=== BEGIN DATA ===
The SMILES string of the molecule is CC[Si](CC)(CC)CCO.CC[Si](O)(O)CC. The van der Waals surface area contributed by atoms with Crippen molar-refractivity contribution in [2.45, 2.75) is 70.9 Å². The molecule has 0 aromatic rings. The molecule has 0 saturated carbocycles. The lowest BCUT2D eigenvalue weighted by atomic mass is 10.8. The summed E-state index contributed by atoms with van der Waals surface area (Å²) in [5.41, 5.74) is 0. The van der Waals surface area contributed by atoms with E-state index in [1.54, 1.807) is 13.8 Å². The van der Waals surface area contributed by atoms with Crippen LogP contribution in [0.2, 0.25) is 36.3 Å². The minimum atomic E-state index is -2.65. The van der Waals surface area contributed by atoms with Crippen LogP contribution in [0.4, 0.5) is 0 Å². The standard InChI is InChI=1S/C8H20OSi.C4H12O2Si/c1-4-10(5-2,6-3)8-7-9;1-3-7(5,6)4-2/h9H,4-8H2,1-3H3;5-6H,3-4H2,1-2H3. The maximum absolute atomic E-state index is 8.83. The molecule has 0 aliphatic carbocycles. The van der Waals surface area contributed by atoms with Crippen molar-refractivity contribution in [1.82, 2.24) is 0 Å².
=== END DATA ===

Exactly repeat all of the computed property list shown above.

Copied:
The SMILES string of the molecule is CC[Si](CC)(CC)CCO.CC[Si](O)(O)CC. The van der Waals surface area contributed by atoms with Crippen molar-refractivity contribution in [2.45, 2.75) is 70.9 Å². The molecule has 0 aromatic rings. The molecule has 0 saturated carbocycles. The lowest BCUT2D eigenvalue weighted by atomic mass is 10.8. The summed E-state index contributed by atoms with van der Waals surface area (Å²) in [5.41, 5.74) is 0. The van der Waals surface area contributed by atoms with E-state index in [1.54, 1.807) is 13.8 Å². The van der Waals surface area contributed by atoms with Crippen LogP contribution in [0.2, 0.25) is 36.3 Å². The minimum atomic E-state index is -2.65. The van der Waals surface area contributed by atoms with Crippen LogP contribution in [0.4, 0.5) is 0 Å². The standard InChI is InChI=1S/C8H20OSi.C4H12O2Si/c1-4-10(5-2,6-3)8-7-9;1-3-7(5,6)4-2/h9H,4-8H2,1-3H3;5-6H,3-4H2,1-2H3. The maximum absolute atomic E-state index is 8.83. The molecule has 0 aliphatic carbocycles. The van der Waals surface area contributed by atoms with Crippen molar-refractivity contribution in [1.82, 2.24) is 0 Å².